But more generally than that, we just can't allow demonstrated racists to appeal to such concepts. It's quite troublesome, and science is trying to use them, and is not required to share.
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Re: Radical Feminism

Postby Ormurinn » Tue Sep 11, 2012 5:36 pm UTC

doogly wrote:Both of those things!
But more generally than that, we just can't allow demonstrated racists to appeal to such concepts. It's quite troublesome, and science is trying to use them, and is not required to share.


Well, if you're arguing both of those things, contrary to all the available evidence, then you're an idiot - or at least willing to ignore history and biology.
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Re: Radical Feminism

Postby The Great Hippo » Tue Sep 11, 2012 5:47 pm UTC

Ormurinn wrote:Well, if you're arguing both of those things, contrary to all the available evidence, then you're an idiot - or at least willing to ignore history and biology.
I don't think it's idiocy to believe that the reasons for gender roles are far, far more complex and tangled than 'biology', and I don't think it's idiocy to say that the movement of gender roles throughout history is not best summed up with the word 'evolution'. However, I also don't think that this is a constructive dialogue, and doesn't really get to the heart of what's being discussed--'radical feminism'.

To that point, I think it's already been explained several times that the 'radical' in 'radical feminism' has a very specific meaning outside the scope of the word's usual implication. It refers to a type of feminism that is concerned first with patriarchy and women's roles in relation to patriarchal society.

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Re: Radical Feminism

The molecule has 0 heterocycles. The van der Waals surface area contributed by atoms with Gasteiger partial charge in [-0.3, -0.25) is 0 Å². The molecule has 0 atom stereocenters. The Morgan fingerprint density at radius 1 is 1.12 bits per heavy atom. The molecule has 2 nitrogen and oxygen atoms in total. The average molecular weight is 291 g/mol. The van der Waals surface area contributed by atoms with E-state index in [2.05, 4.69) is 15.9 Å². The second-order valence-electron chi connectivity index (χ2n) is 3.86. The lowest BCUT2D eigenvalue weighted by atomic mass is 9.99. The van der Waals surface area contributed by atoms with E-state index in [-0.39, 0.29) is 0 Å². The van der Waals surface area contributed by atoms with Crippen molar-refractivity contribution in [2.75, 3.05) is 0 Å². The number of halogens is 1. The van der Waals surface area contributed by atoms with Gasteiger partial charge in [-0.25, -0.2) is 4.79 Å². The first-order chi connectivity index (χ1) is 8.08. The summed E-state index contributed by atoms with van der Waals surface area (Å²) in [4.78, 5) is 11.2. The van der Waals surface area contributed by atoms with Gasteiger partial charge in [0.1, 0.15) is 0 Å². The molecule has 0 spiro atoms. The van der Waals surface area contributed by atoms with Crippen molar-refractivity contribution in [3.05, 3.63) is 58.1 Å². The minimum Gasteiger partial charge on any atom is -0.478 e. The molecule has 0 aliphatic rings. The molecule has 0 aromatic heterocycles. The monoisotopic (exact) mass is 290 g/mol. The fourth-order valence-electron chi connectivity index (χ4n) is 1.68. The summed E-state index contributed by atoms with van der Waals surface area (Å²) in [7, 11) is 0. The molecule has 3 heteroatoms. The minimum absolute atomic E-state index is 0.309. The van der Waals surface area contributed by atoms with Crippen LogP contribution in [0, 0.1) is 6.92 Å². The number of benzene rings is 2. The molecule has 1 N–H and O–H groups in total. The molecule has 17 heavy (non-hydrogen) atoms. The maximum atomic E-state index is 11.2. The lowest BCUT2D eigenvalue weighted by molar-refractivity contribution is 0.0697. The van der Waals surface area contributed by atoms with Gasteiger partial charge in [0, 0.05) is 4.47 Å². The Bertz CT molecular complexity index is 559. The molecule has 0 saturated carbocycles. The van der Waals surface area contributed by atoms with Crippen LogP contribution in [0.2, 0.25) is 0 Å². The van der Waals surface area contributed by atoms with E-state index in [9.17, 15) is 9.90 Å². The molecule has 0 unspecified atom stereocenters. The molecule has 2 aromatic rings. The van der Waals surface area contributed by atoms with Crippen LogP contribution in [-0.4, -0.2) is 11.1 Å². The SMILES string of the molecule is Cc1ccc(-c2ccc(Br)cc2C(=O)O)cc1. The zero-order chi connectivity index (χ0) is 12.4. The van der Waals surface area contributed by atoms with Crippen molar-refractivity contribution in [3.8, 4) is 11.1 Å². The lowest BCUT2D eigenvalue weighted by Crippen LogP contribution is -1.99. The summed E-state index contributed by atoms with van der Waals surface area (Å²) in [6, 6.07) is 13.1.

Postby gmalivuk » Tue Sep 11, 2012 8:14 pm UTC

Ormurinn wrote:you're talking about radically changing a societal concept formed over millions of years of social and genetic evolution
Even if that were true, which it so clearly isn't (modern gender roles are older than feminism, but not by much if you're taking the long view going back to the first hominid ancestors that aren't also chimp ancestors), it's also completely irrelevant.

*Every* significant change that technology ever caused has "radically changed a societal concept" which had previously held since the beginning of time. I would argue that the Internet has changed society more than loosening up on gender role expectations would. And before that, planes, trains, and automobiles wreaked similar havoc on things previously held to be true, such as how far one's influence could spread in a lifetime.
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Re: Radical Feminism

Postby Ormurinn » Tue Sep 11, 2012 8:21 pm UTC

gmalivuk wrote:
Ormurinn wrote:you're talking about radically changing a societal concept formed over millions of years of social and genetic evolution
Even if that were true, which it so clearly isn't (modern gender roles are older than feminism, but not by much if you're taking the long view going back to the first hominid ancestors that aren't also chimp ancestors), it's also completely irrelevant.

Gender is more complex than the nuclear family. Maybe I read too far into omgryebread's comment, but differences due to gender like women being pickier about their partners, or more concerned with appearance, or men tending to be older than their wives, are certainly the product of a long line of biological and cultural factors. At it's most basic, the woman as caregiver paradigm that feminists rail against so often has its foundations in biology.